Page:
Forrester’s Hopkins voices similar caution on the technology’s uptake in the near term.
“The form factors today aren’t enticing enough for people to adopt this new technology, so [adoption] is going to take longer than people may think,” he says.
Hopkins says researchers do, indeed, see areas where the technology has taken off. Extended reality is useful in HR for training employees, and it provides value in industrial use cases where a digital overlay can guide workers through complex scenarios. “But that’s a pretty small slice of the overall opportunity,” he adds.
4. Web3: Blockchain, NFTs, and cryptocurrencies
Similar to their feelings about the immersive web, tech leaders say Web3 and its components — blockchain, NFTs, and cryptocurrencies — haven’t quite delivered on all their promises.
“They just need to see more maturity before we invest in those things,” says Rebecca Fox, group CIO for NCC Group, a UK-headquartered IT security company.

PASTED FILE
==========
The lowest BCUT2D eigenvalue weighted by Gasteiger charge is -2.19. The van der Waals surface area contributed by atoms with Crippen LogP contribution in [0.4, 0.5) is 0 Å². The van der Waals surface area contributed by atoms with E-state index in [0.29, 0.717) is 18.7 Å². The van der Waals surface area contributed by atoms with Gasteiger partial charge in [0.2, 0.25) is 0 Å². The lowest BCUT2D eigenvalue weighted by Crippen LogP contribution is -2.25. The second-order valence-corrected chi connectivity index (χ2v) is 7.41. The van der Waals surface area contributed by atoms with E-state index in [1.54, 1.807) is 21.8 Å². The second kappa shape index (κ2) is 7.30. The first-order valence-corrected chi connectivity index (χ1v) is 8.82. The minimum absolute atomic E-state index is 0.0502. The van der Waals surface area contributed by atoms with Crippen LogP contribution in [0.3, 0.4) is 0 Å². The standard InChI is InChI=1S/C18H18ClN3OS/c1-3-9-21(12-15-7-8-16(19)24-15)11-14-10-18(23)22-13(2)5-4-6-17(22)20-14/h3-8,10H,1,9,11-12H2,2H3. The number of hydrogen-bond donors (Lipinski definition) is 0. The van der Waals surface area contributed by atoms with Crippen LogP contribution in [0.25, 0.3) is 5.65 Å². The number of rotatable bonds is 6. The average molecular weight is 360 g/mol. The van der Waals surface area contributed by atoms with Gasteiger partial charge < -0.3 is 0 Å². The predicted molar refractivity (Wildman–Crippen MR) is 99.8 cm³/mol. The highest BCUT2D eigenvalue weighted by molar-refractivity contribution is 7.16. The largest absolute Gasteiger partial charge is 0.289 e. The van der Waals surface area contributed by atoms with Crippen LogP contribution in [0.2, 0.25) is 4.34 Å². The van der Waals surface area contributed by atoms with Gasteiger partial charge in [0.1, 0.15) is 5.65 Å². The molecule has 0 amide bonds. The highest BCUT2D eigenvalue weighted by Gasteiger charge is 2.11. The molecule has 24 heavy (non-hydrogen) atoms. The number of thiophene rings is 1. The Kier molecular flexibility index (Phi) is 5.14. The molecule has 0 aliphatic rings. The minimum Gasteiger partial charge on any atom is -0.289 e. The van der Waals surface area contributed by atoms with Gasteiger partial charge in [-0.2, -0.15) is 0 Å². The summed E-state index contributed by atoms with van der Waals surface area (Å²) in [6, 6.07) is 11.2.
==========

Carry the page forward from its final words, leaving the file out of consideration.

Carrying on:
Others have made similar observations.
Corbin, for one, says blockchain has “huge business potential in smart contracts — supply chain transparency, healthcare, finance, currency, artwork, media, fraud prevention, IP protection, deep fake mitigation — but slow uptake on implementing.”
He points out that it’s not as impenetrable as first promoted, and it’s hard to scale. Meanwhile, its decentralized nature coupled with a lack of regulation means that blockchain contracts are not legally recognized in most countries yet, he adds.
Digital experts cite issues with other Web3 technologies, too, noting that most companies can’t figure out what to do with cryptocurrencies, for example, as they struggle with how to account for them and how to report them out to the street.
Furthermore, many people remain skeptical about cryptocurrencies and NFTs — especially after the past year’s headlines about crypto exchange problems and NFT devaluations.
Advisers say CIOs should, thus, be mindful of the hype but nonetheless keep a watchful eye on the development of these technologies.
“Though it’s in its early stages, we’re seeing lots of momentum behind the shift from Web2 to Web3 — and now Web4 — which will undoubtedly transform the way businesses operate, and how we own and transact property. It holds a lot of promise for the philosophical sense of property, ownership, and self-control of your identity inside the broader digital world at large,” says Jeff Wong, EY’s global chief innovation officer.
He adds: “At this stage, Web3/4 is an idea that creates more questions than answers, but we think the questions are worth considering.”